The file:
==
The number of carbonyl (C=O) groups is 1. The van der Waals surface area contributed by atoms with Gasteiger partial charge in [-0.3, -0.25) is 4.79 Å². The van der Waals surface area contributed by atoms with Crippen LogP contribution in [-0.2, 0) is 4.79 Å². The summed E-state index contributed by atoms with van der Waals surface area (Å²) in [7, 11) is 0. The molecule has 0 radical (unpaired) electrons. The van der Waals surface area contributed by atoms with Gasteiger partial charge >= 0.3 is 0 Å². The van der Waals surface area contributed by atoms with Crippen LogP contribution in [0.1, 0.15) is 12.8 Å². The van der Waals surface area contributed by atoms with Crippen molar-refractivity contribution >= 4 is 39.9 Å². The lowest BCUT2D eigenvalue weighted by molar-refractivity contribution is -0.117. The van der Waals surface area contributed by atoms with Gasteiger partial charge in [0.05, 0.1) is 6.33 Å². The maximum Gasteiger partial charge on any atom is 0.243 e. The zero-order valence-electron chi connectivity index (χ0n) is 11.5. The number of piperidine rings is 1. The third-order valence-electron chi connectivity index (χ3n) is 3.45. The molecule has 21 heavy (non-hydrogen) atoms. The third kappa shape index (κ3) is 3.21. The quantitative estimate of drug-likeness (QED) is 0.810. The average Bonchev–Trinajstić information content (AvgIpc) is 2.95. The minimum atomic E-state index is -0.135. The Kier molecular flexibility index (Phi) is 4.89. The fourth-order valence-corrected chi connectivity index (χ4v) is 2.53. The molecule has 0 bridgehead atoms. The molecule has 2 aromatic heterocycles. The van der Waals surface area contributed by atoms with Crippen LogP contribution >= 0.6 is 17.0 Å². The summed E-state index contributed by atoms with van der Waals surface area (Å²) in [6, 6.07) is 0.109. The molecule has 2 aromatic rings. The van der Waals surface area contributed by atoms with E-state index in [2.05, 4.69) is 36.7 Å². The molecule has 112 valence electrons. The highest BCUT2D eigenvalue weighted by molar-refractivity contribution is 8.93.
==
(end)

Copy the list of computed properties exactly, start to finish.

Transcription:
The number of carbonyl (C=O) groups is 1. The van der Waals surface area contributed by atoms with Gasteiger partial charge in [-0.3, -0.25) is 4.79 Å². The van der Waals surface area contributed by atoms with Crippen LogP contribution in [-0.2, 0) is 4.79 Å². The summed E-state index contributed by atoms with van der Waals surface area (Å²) in [7, 11) is 0. The molecule has 0 radical (unpaired) electrons. The van der Waals surface area contributed by atoms with Gasteiger partial charge >= 0.3 is 0 Å². The van der Waals surface area contributed by atoms with Crippen LogP contribution in [0.1, 0.15) is 12.8 Å². The van der Waals surface area contributed by atoms with Crippen molar-refractivity contribution >= 4 is 39.9 Å². The lowest BCUT2D eigenvalue weighted by molar-refractivity contribution is -0.117. The van der Waals surface area contributed by atoms with Gasteiger partial charge in [0.05, 0.1) is 6.33 Å². The maximum Gasteiger partial charge on any atom is 0.243 e. The zero-order valence-electron chi connectivity index (χ0n) is 11.5. The number of piperidine rings is 1. The third-order valence-electron chi connectivity index (χ3n) is 3.45. The molecule has 21 heavy (non-hydrogen) atoms. The third kappa shape index (κ3) is 3.21. The quantitative estimate of drug-likeness (QED) is 0.810. The average Bonchev–Trinajstić information content (AvgIpc) is 2.95. The minimum atomic E-state index is -0.135. The Kier molecular flexibility index (Phi) is 4.89. The fourth-order valence-corrected chi connectivity index (χ4v) is 2.53. The molecule has 0 bridgehead atoms. The molecule has 2 aromatic heterocycles. The van der Waals surface area contributed by atoms with Crippen LogP contribution >= 0.6 is 17.0 Å². The summed E-state index contributed by atoms with van der Waals surface area (Å²) in [6, 6.07) is 0.109. The molecule has 2 aromatic rings. The van der Waals surface area contributed by atoms with E-state index in [2.05, 4.69) is 36.7 Å². The molecule has 112 valence electrons. The highest BCUT2D eigenvalue weighted by molar-refractivity contribution is 8.93.